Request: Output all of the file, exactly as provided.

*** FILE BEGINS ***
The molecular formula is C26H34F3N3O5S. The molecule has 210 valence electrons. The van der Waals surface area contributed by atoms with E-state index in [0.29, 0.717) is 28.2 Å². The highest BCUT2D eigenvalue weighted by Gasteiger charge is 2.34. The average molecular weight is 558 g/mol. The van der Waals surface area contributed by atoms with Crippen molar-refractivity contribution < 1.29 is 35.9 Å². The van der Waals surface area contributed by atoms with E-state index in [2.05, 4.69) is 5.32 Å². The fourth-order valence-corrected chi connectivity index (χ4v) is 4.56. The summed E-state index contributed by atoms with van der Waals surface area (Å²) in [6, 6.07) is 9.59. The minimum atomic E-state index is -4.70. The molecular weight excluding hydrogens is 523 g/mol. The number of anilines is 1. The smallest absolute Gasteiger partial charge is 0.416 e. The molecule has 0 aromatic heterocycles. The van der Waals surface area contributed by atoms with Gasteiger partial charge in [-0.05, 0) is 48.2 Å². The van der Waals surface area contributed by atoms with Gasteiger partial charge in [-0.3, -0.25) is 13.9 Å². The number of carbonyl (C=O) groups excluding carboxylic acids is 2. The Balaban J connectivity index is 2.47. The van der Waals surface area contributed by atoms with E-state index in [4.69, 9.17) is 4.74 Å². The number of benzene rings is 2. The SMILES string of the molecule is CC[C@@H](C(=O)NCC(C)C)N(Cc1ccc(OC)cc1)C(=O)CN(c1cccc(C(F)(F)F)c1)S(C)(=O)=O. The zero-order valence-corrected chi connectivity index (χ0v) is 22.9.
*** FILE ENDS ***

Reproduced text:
The molecular formula is C26H34F3N3O5S. The molecule has 210 valence electrons. The van der Waals surface area contributed by atoms with E-state index in [0.29, 0.717) is 28.2 Å². The highest BCUT2D eigenvalue weighted by Gasteiger charge is 2.34. The average molecular weight is 558 g/mol. The van der Waals surface area contributed by atoms with Crippen molar-refractivity contribution < 1.29 is 35.9 Å². The van der Waals surface area contributed by atoms with E-state index in [2.05, 4.69) is 5.32 Å². The fourth-order valence-corrected chi connectivity index (χ4v) is 4.56. The summed E-state index contributed by atoms with van der Waals surface area (Å²) in [6, 6.07) is 9.59. The minimum atomic E-state index is -4.70. The molecular weight excluding hydrogens is 523 g/mol. The number of anilines is 1. The smallest absolute Gasteiger partial charge is 0.416 e. The molecule has 0 aromatic heterocycles. The van der Waals surface area contributed by atoms with Gasteiger partial charge in [-0.05, 0) is 48.2 Å². The van der Waals surface area contributed by atoms with Gasteiger partial charge in [-0.3, -0.25) is 13.9 Å². The number of carbonyl (C=O) groups excluding carboxylic acids is 2. The Balaban J connectivity index is 2.47. The van der Waals surface area contributed by atoms with E-state index in [4.69, 9.17) is 4.74 Å². The number of benzene rings is 2. The SMILES string of the molecule is CC[C@@H](C(=O)NCC(C)C)N(Cc1ccc(OC)cc1)C(=O)CN(c1cccc(C(F)(F)F)c1)S(C)(=O)=O. The zero-order valence-corrected chi connectivity index (χ0v) is 22.9.